Taxes For Members

Do I have to pay taxes in Spain if I don’t work?

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Do I have to pay taxes in Spain if I don’t work?
Do I have to pay taxes in Spain if I don't work? Photo: Monica Silvestre / Pexels

There are many types of residents in Spain that don't work for one reason or another, be it that they're pensioners, unemployed, or earn a passive income. Does this mean they are exempt from paying taxes in Spain?



If you move to Spain to retire, you obviously won’t be working here, but does that mean that you’re not liable to pay taxes?

Unfortunately, not. A pension is in fact considered as income from work and is therefore not exempt. If your pension exceeds the annual tax limits, then it’s mandatory to submit an income tax return.

Spain's Personal Income Tax Law establishes that the exempt minimum is €22,000 per year. This is also for passive benefits that include “pensions and passive assets received from public Social Security schemes and others, including public benefits for situations of disability, retirement, accident, illness, widowhood, or similar”.

This means that if you receive more than €22,000 per year in pension payments, you are obliged to file a tax return and pay what you owe.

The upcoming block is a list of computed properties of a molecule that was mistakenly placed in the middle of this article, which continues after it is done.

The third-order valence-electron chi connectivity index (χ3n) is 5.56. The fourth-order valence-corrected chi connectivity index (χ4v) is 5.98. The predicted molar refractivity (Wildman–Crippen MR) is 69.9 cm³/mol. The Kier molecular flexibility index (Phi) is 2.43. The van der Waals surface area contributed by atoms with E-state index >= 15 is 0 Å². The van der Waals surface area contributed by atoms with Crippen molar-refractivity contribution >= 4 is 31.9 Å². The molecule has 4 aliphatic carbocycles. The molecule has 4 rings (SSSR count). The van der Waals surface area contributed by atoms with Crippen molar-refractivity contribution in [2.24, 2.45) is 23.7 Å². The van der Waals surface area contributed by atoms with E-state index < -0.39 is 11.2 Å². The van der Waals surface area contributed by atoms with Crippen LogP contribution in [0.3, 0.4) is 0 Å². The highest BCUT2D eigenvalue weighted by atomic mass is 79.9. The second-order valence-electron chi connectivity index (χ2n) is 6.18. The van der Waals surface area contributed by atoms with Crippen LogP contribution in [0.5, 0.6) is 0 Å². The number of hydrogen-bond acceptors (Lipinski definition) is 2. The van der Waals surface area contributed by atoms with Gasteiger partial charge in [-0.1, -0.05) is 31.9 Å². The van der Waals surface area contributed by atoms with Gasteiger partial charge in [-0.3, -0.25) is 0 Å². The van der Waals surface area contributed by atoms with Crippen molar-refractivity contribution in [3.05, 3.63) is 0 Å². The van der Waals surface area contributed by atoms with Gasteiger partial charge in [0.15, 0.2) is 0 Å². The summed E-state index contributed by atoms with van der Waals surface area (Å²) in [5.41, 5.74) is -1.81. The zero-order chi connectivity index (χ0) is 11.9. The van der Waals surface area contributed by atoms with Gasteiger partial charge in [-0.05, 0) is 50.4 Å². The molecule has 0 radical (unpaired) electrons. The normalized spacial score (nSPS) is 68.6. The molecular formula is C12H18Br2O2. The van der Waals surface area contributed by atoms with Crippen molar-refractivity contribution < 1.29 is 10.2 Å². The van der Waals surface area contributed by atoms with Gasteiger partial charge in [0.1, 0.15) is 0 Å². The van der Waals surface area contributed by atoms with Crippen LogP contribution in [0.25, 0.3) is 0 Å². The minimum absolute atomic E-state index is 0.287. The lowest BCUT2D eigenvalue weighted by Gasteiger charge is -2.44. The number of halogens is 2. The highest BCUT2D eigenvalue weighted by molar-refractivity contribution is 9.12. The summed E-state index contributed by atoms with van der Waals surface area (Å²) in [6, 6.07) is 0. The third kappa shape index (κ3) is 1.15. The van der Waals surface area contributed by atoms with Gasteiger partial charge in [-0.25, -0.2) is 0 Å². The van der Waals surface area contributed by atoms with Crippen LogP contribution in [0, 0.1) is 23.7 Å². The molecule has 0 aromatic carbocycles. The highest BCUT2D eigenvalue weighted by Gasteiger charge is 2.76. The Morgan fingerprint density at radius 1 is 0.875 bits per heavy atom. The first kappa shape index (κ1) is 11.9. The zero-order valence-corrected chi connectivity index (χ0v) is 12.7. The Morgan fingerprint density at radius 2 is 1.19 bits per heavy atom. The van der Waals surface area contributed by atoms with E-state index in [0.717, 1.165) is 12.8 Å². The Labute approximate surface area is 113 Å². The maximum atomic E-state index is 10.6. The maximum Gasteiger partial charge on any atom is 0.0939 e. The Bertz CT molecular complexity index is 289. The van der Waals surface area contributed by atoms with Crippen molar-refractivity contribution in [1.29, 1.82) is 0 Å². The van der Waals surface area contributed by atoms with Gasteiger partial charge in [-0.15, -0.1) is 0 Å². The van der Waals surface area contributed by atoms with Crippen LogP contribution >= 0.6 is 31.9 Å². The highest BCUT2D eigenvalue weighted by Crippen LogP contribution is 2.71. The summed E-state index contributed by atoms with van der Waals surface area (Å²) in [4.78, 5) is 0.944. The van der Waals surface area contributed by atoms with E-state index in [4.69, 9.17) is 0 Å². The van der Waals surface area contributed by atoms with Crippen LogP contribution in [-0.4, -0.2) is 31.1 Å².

The law states that "in the event that the income comes from two or more sources, the minimum is reduced to €15,000, provided that the income from the second and subsequent payers is greater than €1,500".

Therefore, if you receive payments both from a public pension and from a private pension for example, or you receive a pension from two different countries you must submit a tax return if your payments are more than €15,000 per year.

Pensions in Spain are subject to progressive tax rates ranging from 19 up to 47 percent, depending on how much you earn from it.

Pensioners also have a slightly higher personal allowance than others in Spain. For example, those aged between 65 and 74 have an allowance of €6,700 a year, and those over 75s have an allowance of €8,100.

If you have a foreign pension you should check with an international tax advisor if you are liable to pay taxes in your home country or in Spain as it's often dependant on whether there are double taxation treaties.

According to the Spanish government website, in the event of double taxation, "as the country of residence, it will be Spain who decides on the measures", "measures normally consist of the application of a deduction, and "in certain cases, the agreement may provide for an exemption for a pension received in the country of residence (Spain), although this would be on a progressive basis, meaning that the exempted income would be added to the person’s remaining income in order to calculate the rate of tax applicable to their remaining income".

READ ALSO: What's new for Spain's 'La Renta' tax return in 2023?


Non-lucrative visa

The rules of Spain’s non-lucrative visa (NLV) are that you are not allowed to work. However, in order to be eligible you have to be receiving a certain amount of passive income or have a certain amount of savings in order to be able to support yourself to live here.